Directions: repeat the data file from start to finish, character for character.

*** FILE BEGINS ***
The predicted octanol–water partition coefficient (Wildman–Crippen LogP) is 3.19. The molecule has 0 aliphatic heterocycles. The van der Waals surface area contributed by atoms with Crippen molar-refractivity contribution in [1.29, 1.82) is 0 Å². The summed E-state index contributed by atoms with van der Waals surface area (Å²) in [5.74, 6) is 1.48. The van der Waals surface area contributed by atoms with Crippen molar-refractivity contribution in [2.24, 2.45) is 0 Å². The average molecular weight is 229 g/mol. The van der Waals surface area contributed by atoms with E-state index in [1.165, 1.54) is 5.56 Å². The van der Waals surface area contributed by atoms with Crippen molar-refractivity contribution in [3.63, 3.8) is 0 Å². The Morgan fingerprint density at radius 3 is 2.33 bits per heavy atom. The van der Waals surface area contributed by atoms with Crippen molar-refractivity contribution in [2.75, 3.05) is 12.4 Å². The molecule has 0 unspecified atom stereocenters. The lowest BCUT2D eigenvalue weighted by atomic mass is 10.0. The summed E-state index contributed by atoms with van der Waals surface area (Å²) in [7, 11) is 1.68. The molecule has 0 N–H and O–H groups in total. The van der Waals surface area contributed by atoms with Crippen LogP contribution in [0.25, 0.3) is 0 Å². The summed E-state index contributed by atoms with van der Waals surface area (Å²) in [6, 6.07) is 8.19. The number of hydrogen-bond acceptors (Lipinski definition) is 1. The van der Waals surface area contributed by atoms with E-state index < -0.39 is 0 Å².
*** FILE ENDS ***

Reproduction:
The predicted octanol–water partition coefficient (Wildman–Crippen LogP) is 3.19. The molecule has 0 aliphatic heterocycles. The van der Waals surface area contributed by atoms with Crippen molar-refractivity contribution in [1.29, 1.82) is 0 Å². The summed E-state index contributed by atoms with van der Waals surface area (Å²) in [5.74, 6) is 1.48. The van der Waals surface area contributed by atoms with Crippen molar-refractivity contribution in [2.24, 2.45) is 0 Å². The average molecular weight is 229 g/mol. The van der Waals surface area contributed by atoms with E-state index in [1.165, 1.54) is 5.56 Å². The van der Waals surface area contributed by atoms with Crippen molar-refractivity contribution in [3.63, 3.8) is 0 Å². The Morgan fingerprint density at radius 3 is 2.33 bits per heavy atom. The van der Waals surface area contributed by atoms with Crippen molar-refractivity contribution in [2.75, 3.05) is 12.4 Å². The molecule has 0 unspecified atom stereocenters. The lowest BCUT2D eigenvalue weighted by atomic mass is 10.0. The summed E-state index contributed by atoms with van der Waals surface area (Å²) in [7, 11) is 1.68. The molecule has 0 N–H and O–H groups in total. The van der Waals surface area contributed by atoms with Crippen LogP contribution in [0.25, 0.3) is 0 Å². The summed E-state index contributed by atoms with van der Waals surface area (Å²) in [6, 6.07) is 8.19. The number of hydrogen-bond acceptors (Lipinski definition) is 1. The van der Waals surface area contributed by atoms with E-state index < -0.39 is 0 Å².